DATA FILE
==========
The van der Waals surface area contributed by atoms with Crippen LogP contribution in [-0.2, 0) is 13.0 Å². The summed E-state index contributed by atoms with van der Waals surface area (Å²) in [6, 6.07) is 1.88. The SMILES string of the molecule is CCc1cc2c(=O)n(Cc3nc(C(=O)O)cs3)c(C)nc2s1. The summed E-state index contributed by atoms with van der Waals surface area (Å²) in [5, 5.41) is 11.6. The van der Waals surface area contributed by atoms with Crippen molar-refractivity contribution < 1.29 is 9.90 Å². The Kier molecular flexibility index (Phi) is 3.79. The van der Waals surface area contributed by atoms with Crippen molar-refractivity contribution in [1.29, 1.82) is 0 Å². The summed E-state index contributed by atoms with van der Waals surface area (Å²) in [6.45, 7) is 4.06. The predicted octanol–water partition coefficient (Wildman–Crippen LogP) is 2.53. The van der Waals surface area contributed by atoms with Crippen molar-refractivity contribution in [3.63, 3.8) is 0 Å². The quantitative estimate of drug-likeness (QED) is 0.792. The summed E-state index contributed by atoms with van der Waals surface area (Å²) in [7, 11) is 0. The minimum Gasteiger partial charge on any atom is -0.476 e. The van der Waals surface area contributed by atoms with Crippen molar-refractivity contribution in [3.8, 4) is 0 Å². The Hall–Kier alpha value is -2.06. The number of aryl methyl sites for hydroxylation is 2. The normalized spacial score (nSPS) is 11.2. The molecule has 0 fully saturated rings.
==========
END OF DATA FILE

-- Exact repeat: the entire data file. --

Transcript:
The van der Waals surface area contributed by atoms with Crippen LogP contribution in [-0.2, 0) is 13.0 Å². The summed E-state index contributed by atoms with van der Waals surface area (Å²) in [6, 6.07) is 1.88. The SMILES string of the molecule is CCc1cc2c(=O)n(Cc3nc(C(=O)O)cs3)c(C)nc2s1. The summed E-state index contributed by atoms with van der Waals surface area (Å²) in [5, 5.41) is 11.6. The van der Waals surface area contributed by atoms with Crippen molar-refractivity contribution < 1.29 is 9.90 Å². The Kier molecular flexibility index (Phi) is 3.79. The van der Waals surface area contributed by atoms with Crippen molar-refractivity contribution in [1.29, 1.82) is 0 Å². The summed E-state index contributed by atoms with van der Waals surface area (Å²) in [6.45, 7) is 4.06. The predicted octanol–water partition coefficient (Wildman–Crippen LogP) is 2.53. The van der Waals surface area contributed by atoms with Crippen molar-refractivity contribution in [3.63, 3.8) is 0 Å². The quantitative estimate of drug-likeness (QED) is 0.792. The summed E-state index contributed by atoms with van der Waals surface area (Å²) in [7, 11) is 0. The minimum Gasteiger partial charge on any atom is -0.476 e. The van der Waals surface area contributed by atoms with Crippen molar-refractivity contribution in [3.8, 4) is 0 Å². The Hall–Kier alpha value is -2.06. The number of aryl methyl sites for hydroxylation is 2. The normalized spacial score (nSPS) is 11.2. The molecule has 0 fully saturated rings.